Adapt a HD Fairing To Most Any Cruiser
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Thanks to Kevin Lackey

So, you want to mount a Harley fairing on your cruiser but can't find ready made brackets to ease the process?  No problem.  Kevin Lackey has taken on the challenge and discovered the mounting is easy and solid using commonly available brackets.  One caveat.  Kevin mounted the fairing on his Kawasaki VN900 with light bar.  If you have a different brand/model bike you might have to modify his instructions to suit.  Bottom line, this project shows with just a little imagination we can mount practically anything on any motorcycle.

What You'll Need

1- '96 or later Harley fairing (outer only)

2 - L brackets (see instructions below)

1 - Pair common windshield mounting brackets (see instructions below)


How To Do It

Kevin says: I bought an 03 FLH outer fairing on eBay, and took some measurements. The classic light is too big for the light opening so I had two choices. Buy a Harley light, or trim the opening. I got out a saw and got to cutting. The ironic thing is I paid top dollar to get a fairing with all four mounting tabs in place and ended up cutting the bottom ones off anyway. I didnít use the top mounts either so I screwed on a pair of skull license plate bolts just to fill the top ones up.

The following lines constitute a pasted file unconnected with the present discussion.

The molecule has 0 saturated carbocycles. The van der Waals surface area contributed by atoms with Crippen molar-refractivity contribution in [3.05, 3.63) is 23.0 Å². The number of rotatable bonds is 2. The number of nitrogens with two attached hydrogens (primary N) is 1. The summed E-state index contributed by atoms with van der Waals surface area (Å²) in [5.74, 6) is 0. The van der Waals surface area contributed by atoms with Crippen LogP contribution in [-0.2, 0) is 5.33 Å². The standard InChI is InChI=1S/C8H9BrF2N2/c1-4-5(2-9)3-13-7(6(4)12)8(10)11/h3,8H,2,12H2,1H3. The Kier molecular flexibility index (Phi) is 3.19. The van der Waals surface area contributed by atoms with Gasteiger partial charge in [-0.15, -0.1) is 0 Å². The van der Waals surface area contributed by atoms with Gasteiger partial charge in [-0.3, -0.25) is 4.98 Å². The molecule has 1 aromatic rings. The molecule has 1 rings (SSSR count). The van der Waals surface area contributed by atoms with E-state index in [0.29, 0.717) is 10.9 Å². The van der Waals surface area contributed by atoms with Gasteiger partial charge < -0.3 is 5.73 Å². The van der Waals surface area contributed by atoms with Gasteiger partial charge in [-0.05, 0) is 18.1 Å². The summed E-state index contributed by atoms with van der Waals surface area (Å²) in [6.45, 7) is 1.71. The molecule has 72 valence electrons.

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The photo at left shows the fairing prior to cutting out the headlight area (click thumbnail for larger photo).  The photo at right shows the 'after' picture.



Now for the mounting. Rather than re-invent the wheel, I got some old handlebar windshield clamps (eBay) /files/includes/images/kl_fairing5.jpg (137895 bytes)similar to the ones used in the Memphis Shades Hell Cat, and similar clip on shields. The tops of the clamps mount via  the windshield holes, and conveniently support the shield as shown in the photo at left.



For the lower mounts, I used plain old 8Ē L brackets, slightly bent, and mounted/files/includes/images/kl_fairing4.jpg (85663 bytes) them to the light bar. This is a near invisible mount. I drilled a hole in the bottom of the fairing, ran a bolt through it and the L bracket and used an extra windshield lamp washer and acorn nut to tie it down.

Again, as noted above, you may have to experiment a little and you'll quickly find a motorcycle salvage yard can become your favorite new playground when searching for brackets and even parts you didn't even know you might be able to mount on your bike.